The osburn house

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First of two articles

An imposing three-storied

building with a mansard roof, a

wrap-around porch, and a second floor

balcony was a welcoming sight to

travelers arriving in Fairport for over

seventy years. It was the Osburn House,

located between the two sets of railroad

tracks on North Main Street. The need

for hotels and restaurants had been

growing since the coming of the canal

in 1825, and the laying of the first

railroad tracks through Fairport in the 1850's only increased that need. Mallett’s Tavern on the banks of the canal was the only hotel in town until the Osburn House was built.

The hotel was built in 1860, 1868, or 1870 by either Patrick Doyle or Robert Mars, depending on the source. What is clear, however, is that it was an imposing building and a well-equipped hotel. It had floor to ceiling windows and double doors that led into a wide hall on the first floor, which had an office, parlor, bar, and dining room that could accommodate up to fifty people. The second and third floors provided eight to ten bedrooms for guests, and living quarters for the hotel owner. There was a kitchen wing in the back and an ice house and livery stable as well. Ice came either from the adjacent mill pond or from the Oxbow. It was certainly more elegant than the earlier canal inns where a dormitory was the most common accommodation.

During the first decade of its existence, the hotel had several owners. Lanson Osburn purchased the hotel in 1872 and ran it for five years. He sold it to Robert Conant who owned it for three years before selling out. Several others owned the hotel before A.J. Cornwell and W.B. Burris, experienced hoteliers, purchased the establishment in 1886. They refurbished the hotel and added modern conveniences such as central heating, plumbing, and electricity. Their livery stable offered eight to ten horses and wagons and carriages by the day or week. Undertaker Henry Reylea’s hearse was also housed there.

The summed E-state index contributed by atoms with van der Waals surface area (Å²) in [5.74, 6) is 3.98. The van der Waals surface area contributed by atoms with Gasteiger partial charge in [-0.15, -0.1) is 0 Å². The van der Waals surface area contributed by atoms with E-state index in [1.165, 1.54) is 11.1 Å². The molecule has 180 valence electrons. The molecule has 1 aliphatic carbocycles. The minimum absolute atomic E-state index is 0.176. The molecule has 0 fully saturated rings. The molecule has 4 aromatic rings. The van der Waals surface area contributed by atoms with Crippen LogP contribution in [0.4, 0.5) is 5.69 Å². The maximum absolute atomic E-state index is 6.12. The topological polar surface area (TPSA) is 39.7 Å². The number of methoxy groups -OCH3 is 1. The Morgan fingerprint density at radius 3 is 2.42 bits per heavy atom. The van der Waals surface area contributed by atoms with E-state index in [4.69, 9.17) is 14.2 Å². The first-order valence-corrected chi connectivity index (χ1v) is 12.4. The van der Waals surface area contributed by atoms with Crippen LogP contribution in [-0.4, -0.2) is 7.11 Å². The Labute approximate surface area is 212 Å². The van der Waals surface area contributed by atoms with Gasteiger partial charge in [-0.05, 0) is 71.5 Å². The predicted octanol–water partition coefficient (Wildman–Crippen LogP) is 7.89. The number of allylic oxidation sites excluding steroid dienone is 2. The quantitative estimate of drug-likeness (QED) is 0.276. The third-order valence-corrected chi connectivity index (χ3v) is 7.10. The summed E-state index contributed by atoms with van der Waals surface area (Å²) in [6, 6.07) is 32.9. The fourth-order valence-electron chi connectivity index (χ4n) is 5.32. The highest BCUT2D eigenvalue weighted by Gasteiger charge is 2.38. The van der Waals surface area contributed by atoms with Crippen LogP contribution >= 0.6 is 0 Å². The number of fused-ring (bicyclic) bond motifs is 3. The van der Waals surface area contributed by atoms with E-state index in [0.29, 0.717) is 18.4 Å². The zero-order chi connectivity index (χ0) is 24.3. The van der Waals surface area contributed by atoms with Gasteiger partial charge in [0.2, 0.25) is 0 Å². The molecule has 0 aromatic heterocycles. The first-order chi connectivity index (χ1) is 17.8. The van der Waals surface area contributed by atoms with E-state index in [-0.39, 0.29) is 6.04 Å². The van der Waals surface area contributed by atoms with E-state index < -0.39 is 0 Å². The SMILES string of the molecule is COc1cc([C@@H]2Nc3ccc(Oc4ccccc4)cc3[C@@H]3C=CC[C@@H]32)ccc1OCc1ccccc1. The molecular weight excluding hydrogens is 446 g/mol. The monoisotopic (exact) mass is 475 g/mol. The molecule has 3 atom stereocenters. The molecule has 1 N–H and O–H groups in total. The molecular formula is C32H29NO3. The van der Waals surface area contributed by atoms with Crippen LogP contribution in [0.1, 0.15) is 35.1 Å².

By the early 1900's, the hotel was owned by Edward J. Cary, whose letterhead advertised the Osburn House as heated by steam, having electric lights, and also having a first-class livery. During this time, the hotel became a popular eating place, offering an “old-fashioned chicken dinner” on Sunday for thirty-five cents. Regular items on the weekly menu included roast beef, pork, and corned beef and cabbage. Mr. Cary and his family lived in the hotel and his son Arthur was born there. A photograph taken in one of the rooms in the hotel shows both Edward Cary and his son Arthur.

By the early 20th century, people were not spending long periods of time in the local hotels. The advent of the automobile brought change in travel habits and the Osburn House had to change as well.

Next week’s column will conclude the story.

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